I am over IT

  1. I am in my last semester of nursing school. And I must say I am worn out. I have been passing all of my classes with good grades and I even passed my exiting exam on the first try . But my energy is extremely low. Nursing school was the hardest thing I have ever done in my life. It pushed me out of comfort zone and it made my existing depression worse. Don't get me wrong I like nursing and I love taking care of others. However, my energy level is deteriorating. I am constantly fatigued and school is becoming more and more demanding. I currently do not take any medication for my depression so I have just been medicating on prayer and church. My question to you all is that...is nursing easier than nursing school? Do you have time for rest? Did your social life improve? Or is it about the same...or worse ?
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    About anxiousnscared

    Joined: Jul '17; Posts: 10; Likes: 4


  3. by   Been there,done that
    Nursing school is brutal. You have great emotional strength to succeed.
    Your nursing career will be much more stressful than nursing school.

    Have you been diagnosed with depression? If so, you need to discuss your symptoms with your provider.
    If not... get a professional opinion regarding your symptoms. Move forward with a plan to deal .

    Best wishes, I have a feeling you can do this.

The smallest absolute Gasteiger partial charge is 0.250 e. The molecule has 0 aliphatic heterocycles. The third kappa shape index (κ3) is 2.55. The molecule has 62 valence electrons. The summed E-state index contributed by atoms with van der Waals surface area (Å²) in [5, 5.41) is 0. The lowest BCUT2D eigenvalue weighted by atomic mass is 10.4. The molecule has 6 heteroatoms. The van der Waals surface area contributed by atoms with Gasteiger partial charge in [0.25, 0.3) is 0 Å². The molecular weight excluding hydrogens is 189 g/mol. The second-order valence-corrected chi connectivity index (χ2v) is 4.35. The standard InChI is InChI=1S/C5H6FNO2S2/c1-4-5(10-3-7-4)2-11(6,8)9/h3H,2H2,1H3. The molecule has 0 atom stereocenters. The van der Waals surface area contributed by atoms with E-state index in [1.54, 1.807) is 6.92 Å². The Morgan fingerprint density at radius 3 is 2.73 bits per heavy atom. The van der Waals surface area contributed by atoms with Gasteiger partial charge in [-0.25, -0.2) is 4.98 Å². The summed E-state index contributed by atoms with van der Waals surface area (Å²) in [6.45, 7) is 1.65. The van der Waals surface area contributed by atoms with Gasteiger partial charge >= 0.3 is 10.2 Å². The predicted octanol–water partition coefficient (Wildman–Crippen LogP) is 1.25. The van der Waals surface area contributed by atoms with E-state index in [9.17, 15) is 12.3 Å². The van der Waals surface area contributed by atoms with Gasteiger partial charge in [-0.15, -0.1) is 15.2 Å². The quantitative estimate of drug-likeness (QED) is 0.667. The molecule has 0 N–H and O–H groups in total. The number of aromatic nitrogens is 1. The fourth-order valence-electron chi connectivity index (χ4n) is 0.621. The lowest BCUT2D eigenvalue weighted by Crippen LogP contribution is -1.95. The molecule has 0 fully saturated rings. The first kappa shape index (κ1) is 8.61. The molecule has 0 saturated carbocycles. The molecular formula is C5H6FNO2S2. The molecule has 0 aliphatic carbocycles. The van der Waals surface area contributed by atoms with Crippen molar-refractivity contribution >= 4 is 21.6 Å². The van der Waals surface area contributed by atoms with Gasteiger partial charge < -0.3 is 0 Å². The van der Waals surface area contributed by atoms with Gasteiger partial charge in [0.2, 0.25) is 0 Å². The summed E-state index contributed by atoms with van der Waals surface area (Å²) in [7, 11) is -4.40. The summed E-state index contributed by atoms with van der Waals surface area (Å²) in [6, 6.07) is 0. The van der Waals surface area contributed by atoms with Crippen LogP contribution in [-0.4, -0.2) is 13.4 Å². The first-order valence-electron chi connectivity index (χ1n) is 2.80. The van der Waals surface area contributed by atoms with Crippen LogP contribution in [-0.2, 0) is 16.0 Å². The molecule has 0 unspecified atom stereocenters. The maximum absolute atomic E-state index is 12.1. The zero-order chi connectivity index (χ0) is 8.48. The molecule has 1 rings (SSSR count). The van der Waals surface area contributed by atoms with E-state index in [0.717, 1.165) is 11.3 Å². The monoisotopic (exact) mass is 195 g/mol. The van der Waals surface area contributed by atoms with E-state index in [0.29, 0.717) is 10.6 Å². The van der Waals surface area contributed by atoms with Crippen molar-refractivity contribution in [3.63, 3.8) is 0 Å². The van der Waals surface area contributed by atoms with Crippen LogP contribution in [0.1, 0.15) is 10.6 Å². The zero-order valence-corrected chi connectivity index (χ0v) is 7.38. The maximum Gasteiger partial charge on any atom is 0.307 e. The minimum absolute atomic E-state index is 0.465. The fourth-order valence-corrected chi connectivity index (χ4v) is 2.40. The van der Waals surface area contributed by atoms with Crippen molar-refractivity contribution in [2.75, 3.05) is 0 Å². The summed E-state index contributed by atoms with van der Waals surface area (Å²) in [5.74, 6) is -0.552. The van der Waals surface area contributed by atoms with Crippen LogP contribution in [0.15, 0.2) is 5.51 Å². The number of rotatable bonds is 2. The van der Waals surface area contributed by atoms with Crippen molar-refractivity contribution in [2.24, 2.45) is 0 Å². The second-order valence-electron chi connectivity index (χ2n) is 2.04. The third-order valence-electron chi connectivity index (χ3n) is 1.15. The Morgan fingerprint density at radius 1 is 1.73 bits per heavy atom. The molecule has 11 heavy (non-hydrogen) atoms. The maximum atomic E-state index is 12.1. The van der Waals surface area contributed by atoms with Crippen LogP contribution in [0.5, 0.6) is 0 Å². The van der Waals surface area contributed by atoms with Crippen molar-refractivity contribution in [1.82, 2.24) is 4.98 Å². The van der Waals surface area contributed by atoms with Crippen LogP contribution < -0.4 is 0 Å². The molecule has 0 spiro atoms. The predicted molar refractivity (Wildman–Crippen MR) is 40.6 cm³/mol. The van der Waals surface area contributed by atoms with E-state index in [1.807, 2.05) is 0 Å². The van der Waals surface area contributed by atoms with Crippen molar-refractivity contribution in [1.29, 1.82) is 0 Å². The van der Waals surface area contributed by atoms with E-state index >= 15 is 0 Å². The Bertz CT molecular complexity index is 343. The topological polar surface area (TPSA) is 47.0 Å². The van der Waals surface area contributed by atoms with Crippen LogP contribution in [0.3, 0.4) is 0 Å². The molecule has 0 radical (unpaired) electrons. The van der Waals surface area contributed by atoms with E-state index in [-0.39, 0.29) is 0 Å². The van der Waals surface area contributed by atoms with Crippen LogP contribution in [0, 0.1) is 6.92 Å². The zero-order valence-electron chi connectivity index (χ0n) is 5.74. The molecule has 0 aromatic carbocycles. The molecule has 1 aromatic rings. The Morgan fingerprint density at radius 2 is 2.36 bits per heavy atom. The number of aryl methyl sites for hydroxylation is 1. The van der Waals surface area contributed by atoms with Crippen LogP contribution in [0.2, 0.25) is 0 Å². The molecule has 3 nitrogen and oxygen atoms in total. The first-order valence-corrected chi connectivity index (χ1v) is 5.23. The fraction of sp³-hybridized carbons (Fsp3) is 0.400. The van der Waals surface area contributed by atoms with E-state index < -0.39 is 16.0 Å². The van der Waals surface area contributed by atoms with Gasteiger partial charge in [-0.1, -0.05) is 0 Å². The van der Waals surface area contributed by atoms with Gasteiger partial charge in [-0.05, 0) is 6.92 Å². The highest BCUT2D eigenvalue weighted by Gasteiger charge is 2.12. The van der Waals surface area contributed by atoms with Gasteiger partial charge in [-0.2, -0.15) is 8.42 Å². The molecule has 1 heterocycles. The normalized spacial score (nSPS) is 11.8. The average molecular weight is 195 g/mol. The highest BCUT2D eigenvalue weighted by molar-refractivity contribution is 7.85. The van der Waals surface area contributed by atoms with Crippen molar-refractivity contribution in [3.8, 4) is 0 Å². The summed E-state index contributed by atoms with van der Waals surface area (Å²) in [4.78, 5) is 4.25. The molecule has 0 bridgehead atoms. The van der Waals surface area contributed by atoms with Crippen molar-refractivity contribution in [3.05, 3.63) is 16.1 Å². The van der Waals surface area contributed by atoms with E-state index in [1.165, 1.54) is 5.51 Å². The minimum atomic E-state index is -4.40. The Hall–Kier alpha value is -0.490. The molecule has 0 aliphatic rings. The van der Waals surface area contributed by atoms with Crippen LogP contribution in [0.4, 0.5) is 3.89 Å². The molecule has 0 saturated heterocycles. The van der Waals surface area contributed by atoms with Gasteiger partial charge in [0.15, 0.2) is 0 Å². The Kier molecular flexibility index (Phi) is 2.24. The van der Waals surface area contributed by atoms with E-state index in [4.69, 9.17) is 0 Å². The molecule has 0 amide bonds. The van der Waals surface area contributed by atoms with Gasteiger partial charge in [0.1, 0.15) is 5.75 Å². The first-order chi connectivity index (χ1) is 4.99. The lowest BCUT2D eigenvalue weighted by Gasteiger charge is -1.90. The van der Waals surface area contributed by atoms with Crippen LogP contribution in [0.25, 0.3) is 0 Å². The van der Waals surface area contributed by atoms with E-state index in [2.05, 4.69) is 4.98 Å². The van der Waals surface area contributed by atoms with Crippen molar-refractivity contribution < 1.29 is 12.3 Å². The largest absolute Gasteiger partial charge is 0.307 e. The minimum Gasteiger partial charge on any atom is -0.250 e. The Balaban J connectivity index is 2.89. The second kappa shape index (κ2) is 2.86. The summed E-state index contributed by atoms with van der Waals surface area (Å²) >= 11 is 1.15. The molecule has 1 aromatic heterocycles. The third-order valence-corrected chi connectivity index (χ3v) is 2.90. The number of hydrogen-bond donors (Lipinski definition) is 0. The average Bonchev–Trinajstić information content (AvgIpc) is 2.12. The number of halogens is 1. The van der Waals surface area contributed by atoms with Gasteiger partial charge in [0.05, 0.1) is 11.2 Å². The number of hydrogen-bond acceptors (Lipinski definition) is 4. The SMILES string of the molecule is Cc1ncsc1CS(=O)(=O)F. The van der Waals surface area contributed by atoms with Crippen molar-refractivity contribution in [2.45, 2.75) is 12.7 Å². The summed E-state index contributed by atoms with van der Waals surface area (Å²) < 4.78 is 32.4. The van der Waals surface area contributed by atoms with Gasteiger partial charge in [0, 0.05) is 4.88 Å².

4. by   Everline
    I was stressed in nursing school. I was much more stressed when I started working as a nurse. Just being honest. YMMV. Some people might think it's all a piece of cake. If you tend toward depression and/or anxiety now is a good time to find ways to deal with it and make it better. Don't hesitate to seek help if you need it.
  5. by   Castiela
    They each have their own stresses. You do not have homework once you are a nurse which is great and less stress, but you are now responsible for patients of your own which is often very stressful when you first start. Do you have the option of taking a bit of time off between graduating and starting work? I had a few friends who did it to take care of themselves and felt rejuvenated by the time they started back.

    I recommend finding strategies to take care of yourself. A lot of people meditate or exercise But it can really be anything.
  6. by   Cat365
    School is stressful. Reward yourself with a break after it. I spent two weeks working the minimum amount allowed and doing nothing else productive. If you can afford a vacation take it.

    I was lucky enough to be in an area that needs nurses. Once I passed the NCLEX I looked around for a job that supported new nurses and fit my personality. I still almost quit during orientation. It does get better though. One thing I did resolve was no overtime for the first several months after orientation. Then only one shift per pay period. I know that helped with my stress level.
  7. by   cayenne06